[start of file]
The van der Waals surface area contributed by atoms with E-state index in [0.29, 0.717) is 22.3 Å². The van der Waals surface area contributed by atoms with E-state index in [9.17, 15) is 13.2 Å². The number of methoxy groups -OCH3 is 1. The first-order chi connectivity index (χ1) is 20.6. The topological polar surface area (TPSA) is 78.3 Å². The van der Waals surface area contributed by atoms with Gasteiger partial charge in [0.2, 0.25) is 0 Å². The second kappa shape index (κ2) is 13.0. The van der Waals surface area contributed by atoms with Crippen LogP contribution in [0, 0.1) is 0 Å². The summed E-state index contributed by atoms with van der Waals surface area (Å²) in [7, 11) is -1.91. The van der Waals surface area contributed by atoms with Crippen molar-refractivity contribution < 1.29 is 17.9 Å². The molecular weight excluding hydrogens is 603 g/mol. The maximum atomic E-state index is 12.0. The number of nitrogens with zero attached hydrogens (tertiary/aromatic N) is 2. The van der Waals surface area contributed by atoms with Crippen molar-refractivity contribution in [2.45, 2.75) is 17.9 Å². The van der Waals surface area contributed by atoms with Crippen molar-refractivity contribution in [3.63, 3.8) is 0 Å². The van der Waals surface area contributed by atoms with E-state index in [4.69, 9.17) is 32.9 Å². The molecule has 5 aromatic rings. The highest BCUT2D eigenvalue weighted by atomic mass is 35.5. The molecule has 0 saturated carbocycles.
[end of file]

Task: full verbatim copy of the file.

The van der Waals surface area contributed by atoms with E-state index in [0.29, 0.717) is 22.3 Å². The van der Waals surface area contributed by atoms with E-state index in [9.17, 15) is 13.2 Å². The number of methoxy groups -OCH3 is 1. The first-order chi connectivity index (χ1) is 20.6. The topological polar surface area (TPSA) is 78.3 Å². The van der Waals surface area contributed by atoms with Gasteiger partial charge in [0.2, 0.25) is 0 Å². The second kappa shape index (κ2) is 13.0. The van der Waals surface area contributed by atoms with Crippen LogP contribution in [0, 0.1) is 0 Å². The summed E-state index contributed by atoms with van der Waals surface area (Å²) in [7, 11) is -1.91. The van der Waals surface area contributed by atoms with Crippen molar-refractivity contribution < 1.29 is 17.9 Å². The molecular weight excluding hydrogens is 603 g/mol. The maximum atomic E-state index is 12.0. The number of nitrogens with zero attached hydrogens (tertiary/aromatic N) is 2. The van der Waals surface area contributed by atoms with Crippen molar-refractivity contribution in [2.45, 2.75) is 17.9 Å². The van der Waals surface area contributed by atoms with Crippen molar-refractivity contribution in [3.63, 3.8) is 0 Å². The van der Waals surface area contributed by atoms with E-state index in [4.69, 9.17) is 32.9 Å². The molecule has 5 aromatic rings. The highest BCUT2D eigenvalue weighted by atomic mass is 35.5. The molecule has 0 saturated carbocycles.